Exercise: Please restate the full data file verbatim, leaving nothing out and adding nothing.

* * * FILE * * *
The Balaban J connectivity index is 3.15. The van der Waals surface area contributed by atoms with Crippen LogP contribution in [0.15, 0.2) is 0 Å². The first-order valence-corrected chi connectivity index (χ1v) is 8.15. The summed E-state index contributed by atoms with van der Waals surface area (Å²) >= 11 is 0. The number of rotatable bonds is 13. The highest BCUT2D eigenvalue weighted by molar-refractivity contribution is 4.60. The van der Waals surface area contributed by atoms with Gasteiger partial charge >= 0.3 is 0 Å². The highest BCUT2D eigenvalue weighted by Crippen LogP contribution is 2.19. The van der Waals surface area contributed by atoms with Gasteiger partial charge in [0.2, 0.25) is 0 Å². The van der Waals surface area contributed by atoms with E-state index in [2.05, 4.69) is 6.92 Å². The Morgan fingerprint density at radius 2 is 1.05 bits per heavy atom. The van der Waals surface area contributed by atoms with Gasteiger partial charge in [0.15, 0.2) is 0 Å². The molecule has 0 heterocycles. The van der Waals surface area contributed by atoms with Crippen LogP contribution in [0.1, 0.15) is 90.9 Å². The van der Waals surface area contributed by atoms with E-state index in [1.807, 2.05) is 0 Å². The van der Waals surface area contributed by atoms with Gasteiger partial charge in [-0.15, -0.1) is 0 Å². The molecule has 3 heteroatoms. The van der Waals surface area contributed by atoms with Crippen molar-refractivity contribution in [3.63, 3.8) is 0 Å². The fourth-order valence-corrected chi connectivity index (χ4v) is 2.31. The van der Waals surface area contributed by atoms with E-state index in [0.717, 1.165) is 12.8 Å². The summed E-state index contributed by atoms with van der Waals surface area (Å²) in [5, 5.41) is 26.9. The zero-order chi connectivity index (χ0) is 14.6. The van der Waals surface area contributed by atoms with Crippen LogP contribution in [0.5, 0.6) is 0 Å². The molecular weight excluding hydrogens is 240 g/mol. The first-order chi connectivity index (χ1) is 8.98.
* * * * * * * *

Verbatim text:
The Balaban J connectivity index is 3.15. The van der Waals surface area contributed by atoms with Crippen LogP contribution in [0.15, 0.2) is 0 Å². The first-order valence-corrected chi connectivity index (χ1v) is 8.15. The summed E-state index contributed by atoms with van der Waals surface area (Å²) >= 11 is 0. The number of rotatable bonds is 13. The highest BCUT2D eigenvalue weighted by molar-refractivity contribution is 4.60. The van der Waals surface area contributed by atoms with Gasteiger partial charge >= 0.3 is 0 Å². The highest BCUT2D eigenvalue weighted by Crippen LogP contribution is 2.19. The van der Waals surface area contributed by atoms with Gasteiger partial charge in [0.2, 0.25) is 0 Å². The van der Waals surface area contributed by atoms with E-state index in [2.05, 4.69) is 6.92 Å². The Morgan fingerprint density at radius 2 is 1.05 bits per heavy atom. The van der Waals surface area contributed by atoms with Gasteiger partial charge in [0.15, 0.2) is 0 Å². The molecule has 0 heterocycles. The van der Waals surface area contributed by atoms with Crippen LogP contribution in [0.1, 0.15) is 90.9 Å². The van der Waals surface area contributed by atoms with E-state index in [1.807, 2.05) is 0 Å². The van der Waals surface area contributed by atoms with Gasteiger partial charge in [-0.15, -0.1) is 0 Å². The molecule has 3 heteroatoms. The van der Waals surface area contributed by atoms with Crippen molar-refractivity contribution in [3.63, 3.8) is 0 Å². The fourth-order valence-corrected chi connectivity index (χ4v) is 2.31. The van der Waals surface area contributed by atoms with E-state index in [0.717, 1.165) is 12.8 Å². The summed E-state index contributed by atoms with van der Waals surface area (Å²) in [5, 5.41) is 26.9. The zero-order chi connectivity index (χ0) is 14.6. The van der Waals surface area contributed by atoms with Crippen LogP contribution in [0.5, 0.6) is 0 Å². The molecular weight excluding hydrogens is 240 g/mol. The first-order chi connectivity index (χ1) is 8.98.